This Beethoven evening from October 2011 marks Nikolaus Harnoncourt’s final guest appearance with the Berliner Philharmoniker – the end of an exceptionally happy and fruitful collaboration. From his debut in 1991, Harnoncourt conducted the Berliner Philharmoniker in 90 concerts in Berlin and at the Easter Festival in Salzburg. For his services, the orchestra presented him with the Hans von Bülow Medal in 2000, and appointed him as an honorary member in 2014.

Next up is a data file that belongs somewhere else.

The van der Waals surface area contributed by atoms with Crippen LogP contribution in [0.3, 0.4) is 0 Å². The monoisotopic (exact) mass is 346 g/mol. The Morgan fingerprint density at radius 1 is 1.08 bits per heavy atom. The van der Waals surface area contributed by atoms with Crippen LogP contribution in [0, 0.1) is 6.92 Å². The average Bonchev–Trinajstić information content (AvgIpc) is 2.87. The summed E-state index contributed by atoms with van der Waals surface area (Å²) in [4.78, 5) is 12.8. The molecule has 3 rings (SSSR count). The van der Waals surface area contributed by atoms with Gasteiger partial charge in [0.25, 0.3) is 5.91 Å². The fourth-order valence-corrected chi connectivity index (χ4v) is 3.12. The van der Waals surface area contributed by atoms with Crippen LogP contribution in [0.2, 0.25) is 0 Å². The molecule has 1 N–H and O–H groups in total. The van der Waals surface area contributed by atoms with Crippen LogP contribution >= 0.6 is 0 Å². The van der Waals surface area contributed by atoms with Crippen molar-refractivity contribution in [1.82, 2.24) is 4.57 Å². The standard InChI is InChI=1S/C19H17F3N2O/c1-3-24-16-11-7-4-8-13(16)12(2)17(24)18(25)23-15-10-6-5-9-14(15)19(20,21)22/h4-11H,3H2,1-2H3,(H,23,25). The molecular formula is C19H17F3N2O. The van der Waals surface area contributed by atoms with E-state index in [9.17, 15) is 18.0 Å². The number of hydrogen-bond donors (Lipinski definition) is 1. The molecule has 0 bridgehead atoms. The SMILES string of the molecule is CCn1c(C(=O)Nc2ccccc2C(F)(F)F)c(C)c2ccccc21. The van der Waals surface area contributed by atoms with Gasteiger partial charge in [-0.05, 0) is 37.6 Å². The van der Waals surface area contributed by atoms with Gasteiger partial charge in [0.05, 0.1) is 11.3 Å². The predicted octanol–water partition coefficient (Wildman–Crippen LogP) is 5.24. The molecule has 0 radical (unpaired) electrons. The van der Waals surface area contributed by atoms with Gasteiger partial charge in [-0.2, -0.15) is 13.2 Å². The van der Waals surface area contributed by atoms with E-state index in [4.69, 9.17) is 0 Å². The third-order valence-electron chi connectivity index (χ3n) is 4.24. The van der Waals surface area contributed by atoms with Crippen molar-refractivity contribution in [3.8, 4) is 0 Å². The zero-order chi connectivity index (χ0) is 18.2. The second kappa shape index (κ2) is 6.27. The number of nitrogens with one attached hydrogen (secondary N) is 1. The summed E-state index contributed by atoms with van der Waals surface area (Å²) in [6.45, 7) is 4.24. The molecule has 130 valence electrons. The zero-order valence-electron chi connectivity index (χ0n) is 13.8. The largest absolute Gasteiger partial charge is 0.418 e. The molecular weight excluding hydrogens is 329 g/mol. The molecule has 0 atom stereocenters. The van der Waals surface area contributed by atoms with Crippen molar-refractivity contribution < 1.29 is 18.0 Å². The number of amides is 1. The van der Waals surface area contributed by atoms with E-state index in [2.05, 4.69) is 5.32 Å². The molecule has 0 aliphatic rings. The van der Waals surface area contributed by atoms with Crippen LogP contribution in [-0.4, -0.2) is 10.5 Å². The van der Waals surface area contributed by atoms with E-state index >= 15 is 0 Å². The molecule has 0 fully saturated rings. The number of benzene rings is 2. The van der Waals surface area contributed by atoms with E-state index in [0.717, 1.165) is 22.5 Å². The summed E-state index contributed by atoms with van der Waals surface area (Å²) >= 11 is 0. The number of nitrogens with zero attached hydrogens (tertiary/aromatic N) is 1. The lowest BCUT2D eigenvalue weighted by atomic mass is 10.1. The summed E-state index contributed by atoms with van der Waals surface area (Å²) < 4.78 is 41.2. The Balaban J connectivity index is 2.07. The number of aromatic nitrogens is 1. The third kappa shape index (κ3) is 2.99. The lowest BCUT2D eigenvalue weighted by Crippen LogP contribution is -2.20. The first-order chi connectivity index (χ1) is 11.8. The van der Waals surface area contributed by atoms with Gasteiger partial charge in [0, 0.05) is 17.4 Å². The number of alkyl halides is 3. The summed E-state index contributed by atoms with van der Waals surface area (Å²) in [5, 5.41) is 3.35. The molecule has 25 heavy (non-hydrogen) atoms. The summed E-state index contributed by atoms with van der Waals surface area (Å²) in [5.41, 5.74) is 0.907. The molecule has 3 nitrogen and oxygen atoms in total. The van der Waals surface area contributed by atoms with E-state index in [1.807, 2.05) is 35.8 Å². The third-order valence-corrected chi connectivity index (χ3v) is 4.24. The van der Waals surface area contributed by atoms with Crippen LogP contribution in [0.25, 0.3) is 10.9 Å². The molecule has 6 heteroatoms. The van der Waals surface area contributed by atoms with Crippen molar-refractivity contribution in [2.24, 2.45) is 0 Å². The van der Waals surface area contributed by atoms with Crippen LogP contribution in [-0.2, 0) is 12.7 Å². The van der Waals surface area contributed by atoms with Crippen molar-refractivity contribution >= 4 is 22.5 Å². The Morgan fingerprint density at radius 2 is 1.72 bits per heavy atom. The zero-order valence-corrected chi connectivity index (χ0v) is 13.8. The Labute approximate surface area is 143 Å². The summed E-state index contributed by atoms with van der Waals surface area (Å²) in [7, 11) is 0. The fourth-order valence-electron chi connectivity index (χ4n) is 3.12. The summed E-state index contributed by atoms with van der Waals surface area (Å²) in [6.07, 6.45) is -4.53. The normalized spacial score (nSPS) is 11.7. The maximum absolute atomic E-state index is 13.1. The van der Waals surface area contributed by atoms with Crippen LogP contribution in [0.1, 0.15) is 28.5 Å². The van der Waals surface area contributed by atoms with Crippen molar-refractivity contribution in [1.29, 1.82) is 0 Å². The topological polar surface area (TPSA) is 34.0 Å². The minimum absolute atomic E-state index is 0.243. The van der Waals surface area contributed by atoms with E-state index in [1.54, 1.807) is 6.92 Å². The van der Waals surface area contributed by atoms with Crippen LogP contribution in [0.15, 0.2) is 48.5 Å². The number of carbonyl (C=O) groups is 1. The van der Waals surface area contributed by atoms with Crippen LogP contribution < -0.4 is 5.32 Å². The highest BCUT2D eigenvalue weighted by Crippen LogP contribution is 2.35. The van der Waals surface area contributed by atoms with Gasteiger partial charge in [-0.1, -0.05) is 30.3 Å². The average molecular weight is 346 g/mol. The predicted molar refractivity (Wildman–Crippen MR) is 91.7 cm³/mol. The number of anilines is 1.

This concert demonstrates the undiminished vitality of this partnership with a rousing interpretation of the Fifth Symphony, which for Simon Rattle amounted to the “effect of a volcanic eruption”. Nikolaus Harnoncourt was convinced that this is “the only truly political Beethoven symphony”, which takes as its theme the struggle against slavery and tyranny.
The C major Mass, composed at more or less the same time, comes from a completely different world, and its appeal lies in its intimacy and fine rhetoric. However, for Harnoncourt there was a deep connection between the two works: the first deals with Beethoven’s battle with the real world, while the second sets to music his struggle with the ultimate questions of faith.